jasper the badger

Sir, your badger…

Yes, his name is Jasper.

Sir, some of the passengers have reported your badger has been biting their ankles.

Why do you persist in referring to him as ‘your badger’? He has a name, dammit, and it’s Jasper.

Whatever his name, sir, we can’t have him running amok in the cabin.

He’s not running amok. As you can see he is resting peacefully at my feet, safely stowed under the seat in front of me, per your draconian regulations.

That may be the case at the moment, sir, but just a few minutes ago he was up in first class, where not only did he nearly sever a woman’s pinky toe from her right foot but when I tried to corral him back here into coach, he rather nimbly leapt upon a man’s lap, causing severe scratches to the unfortunate man’s groin area. I had to administer first aid in both cases.

Hmm, that doesn’t sound like Jasper at all. Are you sure there’s not another badger on board that you may have mistaken for Jasper? To the untrained eye badgers do often look indistinguishable from one another.

Sir, I assure you there is only one badger on board this airplane and frankly at this point I’m wondering how it was ever approved for air travel.

On Jasper’s behalf I must take offense at your implication. I’ll have you know that Jasper is a certified emotional support badger. He went through a rigorous six-month training program, during which it was very difficult on both of us to be separated. If you’d like I can show you the certificate he earned. He’s quite proud of it.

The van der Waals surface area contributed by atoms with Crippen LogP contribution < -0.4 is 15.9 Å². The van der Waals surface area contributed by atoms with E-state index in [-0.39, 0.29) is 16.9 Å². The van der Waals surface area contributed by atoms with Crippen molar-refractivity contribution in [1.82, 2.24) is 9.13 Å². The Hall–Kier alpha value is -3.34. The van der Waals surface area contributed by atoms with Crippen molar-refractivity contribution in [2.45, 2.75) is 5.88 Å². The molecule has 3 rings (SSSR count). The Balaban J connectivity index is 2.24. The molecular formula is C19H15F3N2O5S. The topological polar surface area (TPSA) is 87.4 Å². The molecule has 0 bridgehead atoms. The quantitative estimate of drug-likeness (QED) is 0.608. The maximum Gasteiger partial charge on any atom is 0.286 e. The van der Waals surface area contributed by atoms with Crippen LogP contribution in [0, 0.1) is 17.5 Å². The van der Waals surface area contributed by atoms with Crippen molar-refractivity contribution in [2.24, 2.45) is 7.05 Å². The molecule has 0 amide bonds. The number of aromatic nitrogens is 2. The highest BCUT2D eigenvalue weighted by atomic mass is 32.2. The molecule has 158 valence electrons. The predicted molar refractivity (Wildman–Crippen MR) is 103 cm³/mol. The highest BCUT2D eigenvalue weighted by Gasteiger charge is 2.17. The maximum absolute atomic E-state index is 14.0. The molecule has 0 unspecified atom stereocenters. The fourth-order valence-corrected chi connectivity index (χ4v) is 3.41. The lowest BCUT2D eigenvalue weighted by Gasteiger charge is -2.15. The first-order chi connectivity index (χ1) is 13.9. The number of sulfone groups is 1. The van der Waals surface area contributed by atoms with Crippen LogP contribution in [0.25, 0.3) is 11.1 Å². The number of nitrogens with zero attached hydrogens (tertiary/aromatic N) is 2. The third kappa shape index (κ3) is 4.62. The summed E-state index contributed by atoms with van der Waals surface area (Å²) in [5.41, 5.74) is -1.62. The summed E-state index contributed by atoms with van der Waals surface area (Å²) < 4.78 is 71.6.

That is all well and good, sir, but I simply must ask you to please ensure your badger remains under the seat in front of you for the duration of the flight.

And I must tell you that is where Jasper has been, despite these questionable reports of a rogue badger you continue to unfairly foist upon me. Frankly, I’m of a mind to contact the airline and report your egregious manners to the customer service department. What is your badge number, anyway?

Sir, I am a flight attendant. I do not have a badge number. And you are of course welcome to submit your report, but please know there will also be a report submitted that details the havoc your badger has wreaked in the first class section today, including descriptions of the numerous injuries sustained by the innocent passengers caught in the melee.

Well, I must say I’m skeptical of their innocence. They are traveling in first class, after all, and my experience with those types of people is that they always have some traces, however faint, of blood on their hands. So it’s likely this other rogue badger you claim is present somewhere in the cabin was simply settling certain karmic debts. Badgers are actually often tasked in this way with balancing the natural scales of justice, so to speak.

[What follows is a flash of silvery fur, a brief strangled cry, then silence.]

While the plane did eventually complete its flight without any further major incidents, the final medical report listed five victims of badger-inflicted injuries, including the near-fatal laceration of a flight attendant’s femoral artery. While no charges were pressed in this case, Jasper never flew again, at least not on that airline. Attempts by said airline to verify the existence of a training program for emotional support badgers led nowhere, although the investigation did uncover rumors of a similarly described program for marmots located somewhere in rural Washington state.